Today the Associated Press examines Harlem and how its food retailers and restaurants are less likely to sell healthy food than other areas of Manhattan. Colleen Long has more:
In Harlem, fast-food restaurants are more prevalent than shops selling fresh vegetables, according to a city health report.

Food stores in the area in upper Manhattan are mostly bodegas, and the small groceries are half as likely to carry low-fat dairy products as their counterparts in swankier neighborhoods and seven times less likely to sell fresh vegetables, the report said. Only 3 percent of corner stores in Harlem sell leafy green vegetables, compared to 20 percent on the nearby Upper East Side, it said.

"Large health disparities exist between Harlem and other New York City neighborhoods, but we can close those gaps," said Dr. Andrew Goodman, associate commissioner of the East and Central Harlem District public health office, a division of the health department.

In addition, one in six restaurants in Harlem is a fast-food joint. All this adds up to serious health problems for neighborhood residents, who are three to four times more likely to be obese or have diabetes than people who live on the Upper East Side, Goodman said.
Most of the news on this topic seems to be just about blowing a lot of hot air and not really doing anything to fix the problem.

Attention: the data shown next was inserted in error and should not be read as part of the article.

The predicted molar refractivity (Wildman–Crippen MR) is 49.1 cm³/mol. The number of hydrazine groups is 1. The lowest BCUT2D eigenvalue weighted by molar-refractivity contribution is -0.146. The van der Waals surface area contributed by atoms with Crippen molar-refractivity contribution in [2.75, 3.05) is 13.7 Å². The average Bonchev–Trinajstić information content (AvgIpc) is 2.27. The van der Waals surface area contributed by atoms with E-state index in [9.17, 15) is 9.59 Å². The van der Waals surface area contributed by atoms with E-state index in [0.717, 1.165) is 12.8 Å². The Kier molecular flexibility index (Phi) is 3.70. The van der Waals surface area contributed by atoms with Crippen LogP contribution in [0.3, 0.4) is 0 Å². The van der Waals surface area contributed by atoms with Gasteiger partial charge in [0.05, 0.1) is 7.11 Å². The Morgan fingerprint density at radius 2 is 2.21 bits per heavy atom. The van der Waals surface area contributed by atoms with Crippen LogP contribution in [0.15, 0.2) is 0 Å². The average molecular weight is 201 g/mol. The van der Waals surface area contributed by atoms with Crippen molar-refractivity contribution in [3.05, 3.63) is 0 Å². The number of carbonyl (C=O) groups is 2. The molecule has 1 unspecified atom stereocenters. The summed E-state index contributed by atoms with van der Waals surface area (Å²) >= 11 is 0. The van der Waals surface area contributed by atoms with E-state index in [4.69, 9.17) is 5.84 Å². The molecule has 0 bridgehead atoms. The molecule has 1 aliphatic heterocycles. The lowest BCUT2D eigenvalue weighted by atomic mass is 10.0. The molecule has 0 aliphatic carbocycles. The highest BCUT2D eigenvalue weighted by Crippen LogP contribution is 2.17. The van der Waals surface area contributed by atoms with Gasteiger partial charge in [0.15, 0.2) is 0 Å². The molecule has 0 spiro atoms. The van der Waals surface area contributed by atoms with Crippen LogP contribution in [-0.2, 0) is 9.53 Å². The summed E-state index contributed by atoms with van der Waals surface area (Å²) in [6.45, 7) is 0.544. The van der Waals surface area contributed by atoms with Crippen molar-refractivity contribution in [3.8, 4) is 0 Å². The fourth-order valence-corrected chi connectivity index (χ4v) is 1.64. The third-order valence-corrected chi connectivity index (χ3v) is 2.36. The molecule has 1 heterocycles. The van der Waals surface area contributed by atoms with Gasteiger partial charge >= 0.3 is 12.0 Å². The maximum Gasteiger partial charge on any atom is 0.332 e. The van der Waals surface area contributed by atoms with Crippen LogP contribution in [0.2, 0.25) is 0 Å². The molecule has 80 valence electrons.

The E. Coli Outbreak: Still a Mystery

Evidently the exact cause of last year’s E. coli outbreak can join the ranks of the loch ness monster, the gunman on the grassy knoll, and leprechauns—all a mystery. As Stephanie Smith of CNN reports, its many months later and there is still no definite answers as to why the E. coli outbreak happened. Read on:
California produce, it seems, has a problem with E. coli 0157:H7, which is most commonly found in cattle feces. Since 1995 there have been more than 20 outbreaks of E. coli in lettuce and leafy greens traced back to farms in that state.

"You'd think that after so many outbreaks, the government and the leafy green industry would do something about this," said Bill Marler, a Seattle, Washington, attorney specializing in food-poisoning cases.

Marler has been at the helm of several lawsuits against the leafy green industry. He says investigations are traditionally slow, and he still does not have a report from a 2005 outbreak in Dole lettuce.

The FDA told CNN that the investigation into lettuce is on hold. It was derailed in part by recent investigations into melamine contamination in pet food, fish, swine and other foods.

"The FDA has to do what it can with the resources that it has," said David Acheson, assistant commissioner at the FDA Office of Food Defense, Communication and Emergency Response. "When there is an outbreak, investigators drop what they're doing and respond."

Applebee's Swats Trans-Fat

Yup, Applebee’s is the latest standard American restaurant to drop trans-fat. More from The Seattle Times:
Restaurant-chain operator Applebee's International Inc. said Thursday that it is no longer using trans fat frying oil at its more than 1,800 domestic restaurants.